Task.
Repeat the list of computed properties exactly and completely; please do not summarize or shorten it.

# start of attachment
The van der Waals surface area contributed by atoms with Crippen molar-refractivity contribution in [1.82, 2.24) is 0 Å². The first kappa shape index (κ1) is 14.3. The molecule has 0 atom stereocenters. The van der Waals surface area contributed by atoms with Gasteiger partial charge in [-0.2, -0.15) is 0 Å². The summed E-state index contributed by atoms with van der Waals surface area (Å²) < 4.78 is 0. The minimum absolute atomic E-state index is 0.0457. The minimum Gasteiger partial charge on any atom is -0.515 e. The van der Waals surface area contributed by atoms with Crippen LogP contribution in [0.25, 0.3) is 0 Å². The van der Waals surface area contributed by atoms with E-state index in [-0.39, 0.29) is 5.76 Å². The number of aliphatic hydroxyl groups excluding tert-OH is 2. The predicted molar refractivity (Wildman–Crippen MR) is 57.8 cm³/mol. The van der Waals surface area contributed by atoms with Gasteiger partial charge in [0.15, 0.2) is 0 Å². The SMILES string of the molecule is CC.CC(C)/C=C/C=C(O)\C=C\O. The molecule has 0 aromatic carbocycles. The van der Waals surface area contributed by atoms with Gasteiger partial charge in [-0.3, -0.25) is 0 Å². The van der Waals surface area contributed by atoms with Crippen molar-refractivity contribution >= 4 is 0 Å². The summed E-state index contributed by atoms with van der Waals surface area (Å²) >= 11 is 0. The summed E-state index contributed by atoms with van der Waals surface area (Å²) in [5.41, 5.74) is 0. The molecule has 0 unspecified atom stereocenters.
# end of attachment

The van der Waals surface area contributed by atoms with Crippen molar-refractivity contribution in [1.82, 2.24) is 0 Å². The first kappa shape index (κ1) is 14.3. The molecule has 0 atom stereocenters. The van der Waals surface area contributed by atoms with Gasteiger partial charge in [-0.2, -0.15) is 0 Å². The summed E-state index contributed by atoms with van der Waals surface area (Å²) < 4.78 is 0. The minimum absolute atomic E-state index is 0.0457. The minimum Gasteiger partial charge on any atom is -0.515 e. The van der Waals surface area contributed by atoms with Crippen LogP contribution in [0.25, 0.3) is 0 Å². The van der Waals surface area contributed by atoms with E-state index in [-0.39, 0.29) is 5.76 Å². The number of aliphatic hydroxyl groups excluding tert-OH is 2. The predicted molar refractivity (Wildman–Crippen MR) is 57.8 cm³/mol. The van der Waals surface area contributed by atoms with Gasteiger partial charge in [0.15, 0.2) is 0 Å². The SMILES string of the molecule is CC.CC(C)/C=C/C=C(O)\C=C\O. The molecule has 0 aromatic carbocycles. The van der Waals surface area contributed by atoms with Gasteiger partial charge in [-0.3, -0.25) is 0 Å². The van der Waals surface area contributed by atoms with Crippen molar-refractivity contribution >= 4 is 0 Å². The summed E-state index contributed by atoms with van der Waals surface area (Å²) >= 11 is 0. The summed E-state index contributed by atoms with van der Waals surface area (Å²) in [5.41, 5.74) is 0. The molecule has 0 unspecified atom stereocenters.